Maryland State House locked down, armed officers seen responding

Mar 1, 2024



ANNAPOLIS, Md. (AP) — The Maryland State House was locked down for about two hours Thursday after an anonymous phone threat was made, but officials said no signs of suspicious activity were found and later allowed people back inside.

Annapolis Police Department spokesperson Bernie Bennett said someone made an anonymous threat to the State House via phone. He said the agency was called to assist the Maryland Capitol police in responding to the potential threat.

Authorities didn’t find anything suspicious in the building. Bennett said they also didn’t receive any reports of violence at the State House and that no one had taken credit for the threat.

“You have to react to every threat as though it’s credible and serious,” he said.

By 7 p.m., an Anne Arundel County police officer said the building was “all clear,” and people were allowed to go back inside.

Nick Cavey, a spokesperson with the Maryland Department of General Services, said Capitol police coordinated sweeps of the State House, Senate and House office buildings and surrounding grounds, according to protocol, and determined that the areas were secure and clear of any potential threat.

“The lockdown and shelter in place was lifted at 6:52 p.m. and all remaining occupants, including the governor, lieutenant governor, and Senate president, were escorted from the building, per situational protocol,” Cavey said in a statement. “State House grounds have resumed standard security procedures and protocol.”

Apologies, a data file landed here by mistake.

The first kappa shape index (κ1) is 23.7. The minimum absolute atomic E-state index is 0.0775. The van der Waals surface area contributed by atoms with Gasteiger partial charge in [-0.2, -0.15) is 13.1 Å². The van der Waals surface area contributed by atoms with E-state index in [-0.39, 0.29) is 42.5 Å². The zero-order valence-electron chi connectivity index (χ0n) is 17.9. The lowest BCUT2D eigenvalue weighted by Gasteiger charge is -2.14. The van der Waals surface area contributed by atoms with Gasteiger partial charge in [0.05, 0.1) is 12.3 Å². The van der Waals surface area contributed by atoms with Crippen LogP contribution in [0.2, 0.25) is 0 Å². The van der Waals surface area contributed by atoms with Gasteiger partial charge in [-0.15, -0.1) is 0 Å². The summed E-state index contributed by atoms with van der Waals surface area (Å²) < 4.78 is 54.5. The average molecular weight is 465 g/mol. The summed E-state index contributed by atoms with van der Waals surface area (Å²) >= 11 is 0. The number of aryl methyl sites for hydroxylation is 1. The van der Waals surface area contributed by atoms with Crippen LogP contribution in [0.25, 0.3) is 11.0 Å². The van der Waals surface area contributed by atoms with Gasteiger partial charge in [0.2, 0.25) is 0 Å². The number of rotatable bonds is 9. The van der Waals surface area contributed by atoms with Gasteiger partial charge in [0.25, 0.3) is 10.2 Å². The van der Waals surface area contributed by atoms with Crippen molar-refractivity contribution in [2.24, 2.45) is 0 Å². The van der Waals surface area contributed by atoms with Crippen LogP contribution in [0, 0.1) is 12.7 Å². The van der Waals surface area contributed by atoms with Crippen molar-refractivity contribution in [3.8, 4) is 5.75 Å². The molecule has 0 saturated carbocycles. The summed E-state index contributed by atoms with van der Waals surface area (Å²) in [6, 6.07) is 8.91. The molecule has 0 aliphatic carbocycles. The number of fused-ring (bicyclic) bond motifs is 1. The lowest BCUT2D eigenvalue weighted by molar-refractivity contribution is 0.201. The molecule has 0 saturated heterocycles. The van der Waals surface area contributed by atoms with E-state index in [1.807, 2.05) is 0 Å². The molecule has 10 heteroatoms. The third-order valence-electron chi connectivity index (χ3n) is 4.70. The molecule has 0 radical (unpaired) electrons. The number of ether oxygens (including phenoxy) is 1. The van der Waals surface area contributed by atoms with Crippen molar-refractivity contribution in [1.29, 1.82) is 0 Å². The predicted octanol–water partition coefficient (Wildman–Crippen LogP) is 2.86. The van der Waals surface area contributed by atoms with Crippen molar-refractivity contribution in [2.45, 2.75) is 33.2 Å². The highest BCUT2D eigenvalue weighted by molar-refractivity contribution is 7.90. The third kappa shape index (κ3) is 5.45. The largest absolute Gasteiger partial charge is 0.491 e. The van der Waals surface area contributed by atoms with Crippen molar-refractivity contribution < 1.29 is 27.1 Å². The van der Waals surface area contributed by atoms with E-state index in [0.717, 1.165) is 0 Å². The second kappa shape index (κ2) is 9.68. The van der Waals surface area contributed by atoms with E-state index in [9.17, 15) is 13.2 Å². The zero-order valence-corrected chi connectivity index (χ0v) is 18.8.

It was shortly after 5 p.m. when reporters with offices on the ground floor of the building were told by an aide to Maryland House Speaker Adrienne Jones to lock their doors. About 30 minutes later, police escorted reporters out of the building.

An Associated Press reporter saw an officer hurrying up a staircase with his gun drawn. State employees also were seen evacuating the building.

People inside the building were asked to shelter in place while law enforcement agents searched the building and grounds, including with police dogs. Police cars were lined up outside the building, blocking roads that lead to a road that encircles the State House.

Senate President Bill Ferguson and the speaker thanked all the law enforcement officers who responded to the threat.

“We and everyone else in the legislative complex are grateful for their presence as we continue to do the people’s work,” they said in a joint statement.

Gov. Wes Moore also thanked law enforcement.

“Our family is grateful for the members of the Maryland Capitol Police, Maryland State Police, Annapolis Police Department, and the Anne Arundel County Police Department who secured the State House Grounds and kept us safe today,” the governor said in a statement.

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